2. Could I wait a minute? What would happen if I waited a minute?


This is an ideal question whenever you’re are tempted and don't want to be. You’ve rationalized to yourself why it’s ok to grab that desert that will demolish your diet, or jump on social media instead of writing that report, or anything else you know deep down is not in your best interests.


Ask yourself what would happen if you waited just a minute. More likely than not, a minute later, you’ll be on to something else and will have forgotten about whatever was tempting you. And if not, you can ask yourself what would happen if you waited for one more minute.


3. Could I do X for just one minute?

This is the reverse of the previous question. Find one specific action you can take. By committing to it for only a minute, you will minimize internal resistance. This not only is an excellent way to avoid a temptation (could I eat salad for just one minute instead of the desert?), but is also ideal for conquering procrastination.


We typically avoid doing those tasks we need to do because they seem overwhelming, or there is some aspect of the task about which we are fearful. If you tell yourself you must spend an hour on the task you don’t want to do, you’ll avoid it. But one minute? Anyone can commit to one minute. Try it for just a minute. Then another minute. Pretty soon you’ll find that you’re well on your way to finishing whatever it is you’ve been avoiding for weeks.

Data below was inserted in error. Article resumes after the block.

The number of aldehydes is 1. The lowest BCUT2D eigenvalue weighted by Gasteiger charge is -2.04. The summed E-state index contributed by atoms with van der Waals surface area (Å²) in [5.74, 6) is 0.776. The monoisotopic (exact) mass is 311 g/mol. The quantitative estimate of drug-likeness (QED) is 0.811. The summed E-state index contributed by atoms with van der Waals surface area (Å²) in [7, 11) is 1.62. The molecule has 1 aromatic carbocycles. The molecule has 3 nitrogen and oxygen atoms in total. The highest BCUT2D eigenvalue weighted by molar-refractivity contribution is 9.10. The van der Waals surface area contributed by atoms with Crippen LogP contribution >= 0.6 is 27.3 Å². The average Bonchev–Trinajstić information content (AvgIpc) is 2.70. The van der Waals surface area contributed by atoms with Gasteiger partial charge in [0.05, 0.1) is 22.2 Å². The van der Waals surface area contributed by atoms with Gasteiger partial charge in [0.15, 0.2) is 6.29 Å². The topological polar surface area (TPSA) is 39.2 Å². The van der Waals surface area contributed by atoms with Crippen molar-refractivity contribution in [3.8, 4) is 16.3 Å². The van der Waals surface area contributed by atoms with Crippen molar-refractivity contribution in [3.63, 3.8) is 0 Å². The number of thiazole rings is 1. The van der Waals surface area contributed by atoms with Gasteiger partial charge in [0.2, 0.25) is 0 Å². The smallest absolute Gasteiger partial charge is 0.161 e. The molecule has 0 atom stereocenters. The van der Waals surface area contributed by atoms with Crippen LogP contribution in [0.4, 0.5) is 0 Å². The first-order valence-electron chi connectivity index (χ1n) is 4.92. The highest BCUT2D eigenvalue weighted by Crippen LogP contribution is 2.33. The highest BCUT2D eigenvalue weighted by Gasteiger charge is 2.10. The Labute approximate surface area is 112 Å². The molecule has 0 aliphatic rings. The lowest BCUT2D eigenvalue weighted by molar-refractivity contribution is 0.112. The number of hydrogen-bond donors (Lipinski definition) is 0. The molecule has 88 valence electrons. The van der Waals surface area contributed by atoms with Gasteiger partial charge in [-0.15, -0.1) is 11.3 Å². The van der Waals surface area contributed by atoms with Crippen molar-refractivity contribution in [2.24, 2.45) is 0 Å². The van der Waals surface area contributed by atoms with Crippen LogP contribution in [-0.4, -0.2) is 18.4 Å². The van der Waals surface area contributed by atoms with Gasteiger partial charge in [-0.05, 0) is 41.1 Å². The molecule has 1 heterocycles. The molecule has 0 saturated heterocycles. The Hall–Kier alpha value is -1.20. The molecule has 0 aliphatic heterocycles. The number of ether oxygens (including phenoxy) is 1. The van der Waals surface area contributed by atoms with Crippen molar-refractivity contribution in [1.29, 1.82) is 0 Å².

Yes, this is a mental trick. You know that one minute spent on the task probably won’t make much difference. That’s not the point. The point is to get started, which is the procrastinator’s biggest obstacle.


One minute will get you started. Most likely, once you’ve started, you’ll continue. But even if you don’t, you will be practicing getting started. You can try later for one more minute. Eventually, it will be easy to start and you’ll wonder why you put off whatever it is for so long.


4. What is the smallest and easiest next step I could take toward this?


A variation of the “one minute” question is to identify the smallest and easiest next step you can take toward your goal. If you encounter internal resistance, then make the task smaller and smaller until the resistance is gone, until it feels silly not to make such a small effort. Then identify the next small task, and the next. This question will quickly move you away from distraction and procrastination and instead toward sure and steady progress.


5. What is the worst thing that is likely to happen? Can I live with it?

If you find yourself getting distracted because you are avoiding a task, a difficult meeting, working on an important goal, ask yourself what is the worst that is likely to happen? Typically, the worst-case scenario isn’t so terrible. Often, the consequences are less severe than continuing to avoid whatever you are avoiding.


Once you know the worst-case scenario, you can also imagine the good that might come out it. And specifically identifying a worst-case scenario, you will feel more empowered to address the situation head-on than when you were inhibited by some unnamed, unknown fear.